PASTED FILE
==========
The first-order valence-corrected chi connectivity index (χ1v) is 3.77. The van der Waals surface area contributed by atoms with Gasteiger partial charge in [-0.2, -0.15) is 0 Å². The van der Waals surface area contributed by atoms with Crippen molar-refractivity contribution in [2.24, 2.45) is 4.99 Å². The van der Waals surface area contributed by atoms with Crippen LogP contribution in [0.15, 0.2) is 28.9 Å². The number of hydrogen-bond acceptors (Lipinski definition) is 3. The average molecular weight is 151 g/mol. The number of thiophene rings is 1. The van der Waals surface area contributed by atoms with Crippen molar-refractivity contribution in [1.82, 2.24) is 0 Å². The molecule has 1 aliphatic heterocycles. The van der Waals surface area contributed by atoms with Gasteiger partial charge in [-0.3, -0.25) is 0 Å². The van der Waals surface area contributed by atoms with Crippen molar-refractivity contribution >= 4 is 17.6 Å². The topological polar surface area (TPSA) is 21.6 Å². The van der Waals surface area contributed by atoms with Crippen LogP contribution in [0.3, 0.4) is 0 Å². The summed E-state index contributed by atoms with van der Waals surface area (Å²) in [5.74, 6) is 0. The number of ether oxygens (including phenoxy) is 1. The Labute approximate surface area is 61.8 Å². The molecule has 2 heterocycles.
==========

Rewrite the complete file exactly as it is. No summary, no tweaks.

The first-order valence-corrected chi connectivity index (χ1v) is 3.77. The van der Waals surface area contributed by atoms with Gasteiger partial charge in [-0.2, -0.15) is 0 Å². The van der Waals surface area contributed by atoms with Crippen molar-refractivity contribution in [2.24, 2.45) is 4.99 Å². The van der Waals surface area contributed by atoms with Crippen LogP contribution in [0.15, 0.2) is 28.9 Å². The number of hydrogen-bond acceptors (Lipinski definition) is 3. The average molecular weight is 151 g/mol. The number of thiophene rings is 1. The van der Waals surface area contributed by atoms with Crippen molar-refractivity contribution in [1.82, 2.24) is 0 Å². The molecule has 1 aliphatic heterocycles. The van der Waals surface area contributed by atoms with Gasteiger partial charge in [-0.3, -0.25) is 0 Å². The van der Waals surface area contributed by atoms with Crippen molar-refractivity contribution >= 4 is 17.6 Å². The topological polar surface area (TPSA) is 21.6 Å². The van der Waals surface area contributed by atoms with Crippen LogP contribution in [0.3, 0.4) is 0 Å². The summed E-state index contributed by atoms with van der Waals surface area (Å²) in [5.74, 6) is 0. The number of ether oxygens (including phenoxy) is 1. The Labute approximate surface area is 61.8 Å². The molecule has 2 heterocycles.